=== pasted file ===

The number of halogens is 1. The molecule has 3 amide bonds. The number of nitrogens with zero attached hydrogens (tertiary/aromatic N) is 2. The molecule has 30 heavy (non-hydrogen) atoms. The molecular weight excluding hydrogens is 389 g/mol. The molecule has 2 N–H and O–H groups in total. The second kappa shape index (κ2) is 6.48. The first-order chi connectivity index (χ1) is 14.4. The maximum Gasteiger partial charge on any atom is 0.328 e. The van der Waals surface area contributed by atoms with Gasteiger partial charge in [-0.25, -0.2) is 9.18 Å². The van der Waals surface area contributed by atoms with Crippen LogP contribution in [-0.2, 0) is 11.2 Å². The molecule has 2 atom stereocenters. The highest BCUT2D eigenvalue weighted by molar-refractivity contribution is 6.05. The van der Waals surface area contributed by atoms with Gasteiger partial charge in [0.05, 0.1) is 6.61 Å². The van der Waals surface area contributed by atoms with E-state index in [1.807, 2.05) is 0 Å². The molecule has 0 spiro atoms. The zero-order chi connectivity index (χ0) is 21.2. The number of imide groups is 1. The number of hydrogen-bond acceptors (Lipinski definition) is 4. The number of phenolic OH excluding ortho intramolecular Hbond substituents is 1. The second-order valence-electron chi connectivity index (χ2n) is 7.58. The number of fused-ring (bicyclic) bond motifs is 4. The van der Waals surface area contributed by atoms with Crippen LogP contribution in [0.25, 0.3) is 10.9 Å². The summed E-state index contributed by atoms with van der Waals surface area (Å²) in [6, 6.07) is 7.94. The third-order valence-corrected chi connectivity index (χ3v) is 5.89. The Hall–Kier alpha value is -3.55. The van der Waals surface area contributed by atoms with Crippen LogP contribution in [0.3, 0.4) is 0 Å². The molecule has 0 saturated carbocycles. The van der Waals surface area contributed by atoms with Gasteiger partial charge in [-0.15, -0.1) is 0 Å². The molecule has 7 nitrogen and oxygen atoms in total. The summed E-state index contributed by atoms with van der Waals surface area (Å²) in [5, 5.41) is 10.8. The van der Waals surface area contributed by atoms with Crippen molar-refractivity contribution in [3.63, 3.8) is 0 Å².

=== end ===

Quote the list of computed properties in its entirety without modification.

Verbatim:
The number of halogens is 1. The molecule has 3 amide bonds. The number of nitrogens with zero attached hydrogens (tertiary/aromatic N) is 2. The molecule has 30 heavy (non-hydrogen) atoms. The molecular weight excluding hydrogens is 389 g/mol. The molecule has 2 N–H and O–H groups in total. The second kappa shape index (κ2) is 6.48. The first-order chi connectivity index (χ1) is 14.4. The maximum Gasteiger partial charge on any atom is 0.328 e. The van der Waals surface area contributed by atoms with Gasteiger partial charge in [-0.25, -0.2) is 9.18 Å². The van der Waals surface area contributed by atoms with Crippen LogP contribution in [-0.2, 0) is 11.2 Å². The molecule has 2 atom stereocenters. The highest BCUT2D eigenvalue weighted by molar-refractivity contribution is 6.05. The van der Waals surface area contributed by atoms with Gasteiger partial charge in [0.05, 0.1) is 6.61 Å². The van der Waals surface area contributed by atoms with E-state index in [1.807, 2.05) is 0 Å². The molecule has 0 spiro atoms. The zero-order chi connectivity index (χ0) is 21.2. The number of imide groups is 1. The number of hydrogen-bond acceptors (Lipinski definition) is 4. The number of phenolic OH excluding ortho intramolecular Hbond substituents is 1. The second-order valence-electron chi connectivity index (χ2n) is 7.58. The number of fused-ring (bicyclic) bond motifs is 4. The van der Waals surface area contributed by atoms with Crippen LogP contribution in [0.25, 0.3) is 10.9 Å². The summed E-state index contributed by atoms with van der Waals surface area (Å²) in [6, 6.07) is 7.94. The third-order valence-corrected chi connectivity index (χ3v) is 5.89. The Hall–Kier alpha value is -3.55. The van der Waals surface area contributed by atoms with Crippen LogP contribution in [0.3, 0.4) is 0 Å². The molecule has 0 saturated carbocycles. The van der Waals surface area contributed by atoms with Gasteiger partial charge in [-0.15, -0.1) is 0 Å². The molecule has 7 nitrogen and oxygen atoms in total. The summed E-state index contributed by atoms with van der Waals surface area (Å²) in [5, 5.41) is 10.8. The van der Waals surface area contributed by atoms with Crippen molar-refractivity contribution in [3.63, 3.8) is 0 Å².